If you’re one of those people who think steaks should only be seasoned with salt and pepper, this deliciously juicy, incredibly flavorful cajun butter steak recipe based off of Smith & Wollensky’s Cajun Rib Steak will change your mind forever.
I used to think that adding anything but salt and pepper to a high dollar, high quality cut of beef was basically wasting it, but as I got older I quickly saw the error of my ways. After all, steak frites is my favorite food in the whole world, and who serves steak frites without at least a good herb butter? Not to mention chimichurri, that famous sauce from le relais l’entrecôte, or classic peppercorn sauce? A life without seasoning is a pretty boring one.
This cajun butter steak is one of the best I’ve tried. The homemade cajun spices add just the right amount of heat and savoriness without tasting like those bad cajun wings at the pub (although there’s a time and a place for those). It’s both dry rubbed and marinated in oil for up to two days to pull out water and replace it with pure flavor. If you are a salt and pepper evangelist, one bite of this steak will change your mind, I promise.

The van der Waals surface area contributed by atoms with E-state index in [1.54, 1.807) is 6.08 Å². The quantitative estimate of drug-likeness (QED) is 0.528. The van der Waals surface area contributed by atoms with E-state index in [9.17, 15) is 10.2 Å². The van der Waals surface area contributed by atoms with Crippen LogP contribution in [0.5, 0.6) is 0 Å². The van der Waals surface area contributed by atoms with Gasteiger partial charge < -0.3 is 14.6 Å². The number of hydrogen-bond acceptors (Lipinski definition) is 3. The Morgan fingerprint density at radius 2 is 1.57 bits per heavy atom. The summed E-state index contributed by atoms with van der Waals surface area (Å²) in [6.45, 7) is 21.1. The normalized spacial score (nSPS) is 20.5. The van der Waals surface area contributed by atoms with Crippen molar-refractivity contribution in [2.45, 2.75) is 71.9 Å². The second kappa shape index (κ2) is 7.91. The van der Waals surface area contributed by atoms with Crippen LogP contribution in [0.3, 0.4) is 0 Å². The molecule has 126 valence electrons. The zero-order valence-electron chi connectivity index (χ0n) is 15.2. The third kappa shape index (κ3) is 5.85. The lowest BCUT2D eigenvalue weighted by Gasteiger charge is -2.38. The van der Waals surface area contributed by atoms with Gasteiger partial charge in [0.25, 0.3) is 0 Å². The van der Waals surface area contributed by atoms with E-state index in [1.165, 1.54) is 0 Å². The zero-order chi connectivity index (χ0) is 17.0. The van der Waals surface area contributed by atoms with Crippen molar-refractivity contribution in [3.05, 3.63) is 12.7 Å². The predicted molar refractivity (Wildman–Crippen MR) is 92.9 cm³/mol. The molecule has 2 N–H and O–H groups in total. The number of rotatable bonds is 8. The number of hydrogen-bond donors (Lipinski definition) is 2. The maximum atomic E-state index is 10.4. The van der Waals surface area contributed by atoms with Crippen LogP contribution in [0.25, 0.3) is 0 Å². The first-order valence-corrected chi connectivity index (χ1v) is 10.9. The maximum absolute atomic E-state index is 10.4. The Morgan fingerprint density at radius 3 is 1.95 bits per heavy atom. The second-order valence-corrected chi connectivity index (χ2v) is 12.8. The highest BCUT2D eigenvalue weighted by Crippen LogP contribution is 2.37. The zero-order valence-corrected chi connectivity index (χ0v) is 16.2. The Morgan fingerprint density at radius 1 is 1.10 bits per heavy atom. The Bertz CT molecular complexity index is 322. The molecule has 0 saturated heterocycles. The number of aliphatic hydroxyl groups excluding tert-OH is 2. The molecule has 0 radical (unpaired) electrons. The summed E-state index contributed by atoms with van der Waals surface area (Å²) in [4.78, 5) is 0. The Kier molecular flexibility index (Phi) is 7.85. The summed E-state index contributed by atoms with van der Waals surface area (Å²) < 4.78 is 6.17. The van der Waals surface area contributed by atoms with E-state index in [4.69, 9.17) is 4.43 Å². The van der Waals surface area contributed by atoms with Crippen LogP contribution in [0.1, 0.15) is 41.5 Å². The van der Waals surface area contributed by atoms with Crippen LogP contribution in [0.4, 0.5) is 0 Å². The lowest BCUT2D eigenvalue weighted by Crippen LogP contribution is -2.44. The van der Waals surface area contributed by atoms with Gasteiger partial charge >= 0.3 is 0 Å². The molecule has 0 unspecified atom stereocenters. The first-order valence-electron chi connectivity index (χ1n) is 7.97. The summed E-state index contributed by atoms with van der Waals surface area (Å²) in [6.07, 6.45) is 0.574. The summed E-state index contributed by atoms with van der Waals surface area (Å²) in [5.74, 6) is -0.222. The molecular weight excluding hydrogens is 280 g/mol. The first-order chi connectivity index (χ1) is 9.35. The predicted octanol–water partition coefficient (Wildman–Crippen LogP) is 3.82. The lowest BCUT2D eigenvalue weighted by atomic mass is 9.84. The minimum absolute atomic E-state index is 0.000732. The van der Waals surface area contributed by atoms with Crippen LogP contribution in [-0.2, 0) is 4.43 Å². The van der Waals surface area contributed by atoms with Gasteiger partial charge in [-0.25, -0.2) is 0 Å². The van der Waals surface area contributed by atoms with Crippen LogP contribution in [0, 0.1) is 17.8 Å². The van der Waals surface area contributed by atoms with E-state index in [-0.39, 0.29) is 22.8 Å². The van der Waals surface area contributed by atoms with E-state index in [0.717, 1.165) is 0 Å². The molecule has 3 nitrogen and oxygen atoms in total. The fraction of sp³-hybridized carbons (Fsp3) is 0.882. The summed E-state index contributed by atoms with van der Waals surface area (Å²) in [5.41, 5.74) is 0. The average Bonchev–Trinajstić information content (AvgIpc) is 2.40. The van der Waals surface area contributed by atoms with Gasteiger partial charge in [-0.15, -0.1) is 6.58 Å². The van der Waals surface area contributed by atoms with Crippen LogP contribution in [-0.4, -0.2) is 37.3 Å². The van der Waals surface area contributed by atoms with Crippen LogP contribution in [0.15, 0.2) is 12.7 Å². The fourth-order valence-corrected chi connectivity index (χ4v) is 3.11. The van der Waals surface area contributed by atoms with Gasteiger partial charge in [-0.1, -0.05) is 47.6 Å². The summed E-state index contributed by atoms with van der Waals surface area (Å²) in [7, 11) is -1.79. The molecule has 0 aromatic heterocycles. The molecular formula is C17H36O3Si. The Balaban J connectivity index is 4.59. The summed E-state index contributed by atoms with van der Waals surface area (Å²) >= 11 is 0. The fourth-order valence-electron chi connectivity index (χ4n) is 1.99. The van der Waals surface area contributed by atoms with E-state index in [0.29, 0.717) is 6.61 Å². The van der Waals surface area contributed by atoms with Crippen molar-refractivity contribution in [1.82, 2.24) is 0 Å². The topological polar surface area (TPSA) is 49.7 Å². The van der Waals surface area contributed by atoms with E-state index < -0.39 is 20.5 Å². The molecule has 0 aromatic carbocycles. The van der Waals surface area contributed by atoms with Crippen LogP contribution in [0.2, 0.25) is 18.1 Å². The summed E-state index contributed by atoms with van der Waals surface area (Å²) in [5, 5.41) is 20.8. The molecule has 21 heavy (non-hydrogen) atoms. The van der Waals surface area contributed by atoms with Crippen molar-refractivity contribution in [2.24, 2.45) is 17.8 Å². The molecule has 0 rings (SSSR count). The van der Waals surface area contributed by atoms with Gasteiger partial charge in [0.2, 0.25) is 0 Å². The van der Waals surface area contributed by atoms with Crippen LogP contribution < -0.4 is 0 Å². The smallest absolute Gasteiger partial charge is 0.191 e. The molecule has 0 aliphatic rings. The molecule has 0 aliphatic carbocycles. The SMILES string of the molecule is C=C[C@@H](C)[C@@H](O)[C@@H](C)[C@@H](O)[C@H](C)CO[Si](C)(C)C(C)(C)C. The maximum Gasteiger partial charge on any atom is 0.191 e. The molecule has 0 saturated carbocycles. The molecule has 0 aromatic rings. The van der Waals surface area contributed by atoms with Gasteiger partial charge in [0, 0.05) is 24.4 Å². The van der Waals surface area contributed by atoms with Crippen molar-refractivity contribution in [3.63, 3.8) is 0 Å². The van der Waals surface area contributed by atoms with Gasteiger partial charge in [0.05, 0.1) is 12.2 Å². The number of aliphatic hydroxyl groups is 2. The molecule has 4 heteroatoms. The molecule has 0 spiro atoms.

What is the cajun rib steak
The steak preparation I’m using for this cajun butter steak recipe is based off of the cajun rib steak, one of the signature dishes at Smith & Wollensky, an old money-looking steakhouse chain created, ironically, by the guy who created TGI Fridays.
Don’t let the questionable heritage fool you though, the original location got a glowing two star review from Ruth Reichl. The recipe was recently released and shared far and wide as part of a fundraiser for NYC restaurants. Once I saw it, I couldn’t help but try it out.
The cajun spice rub helps create a blackened version of that prized thick crispy crust that everyone tries to get at home, while the long two day cajun-based marinade imparts natural complimentary smoky flavors to the meat. It’s so good that you don’t really need the cajun butter peppercorn sauce, although it’s delicious and really recommended. It definitely adds a nice hit of heat. Eventually – I’ve made this a lot of times now – I even stopped adding salt, thus in this recipe both are now optional steps.
The best cut of beef for steak
This is a New York-based recipe, so it’s only natural that you should use a New York strip, and that’s what I did. Another option (and my go-to answer whenever someone asks me what’s the best steak) is a thick cut ribeye. Honestly though, the marinade makes this so tender that you can use anything, and I wouldn’t go any more expensive than strip. The first steak I tried it with was a cheap sirloin, and it tasted amazing.
What’s the best way to cook steak
You can cook this steak any way you like and it partially depends on the thickness of the steak you have, how much you’ve tempered it (let it sit out of the fridge), and your preferred doneness. While you can grill it, if you want to make the optional peppercorn sauce (which is really good), you’ll need to use a skillet.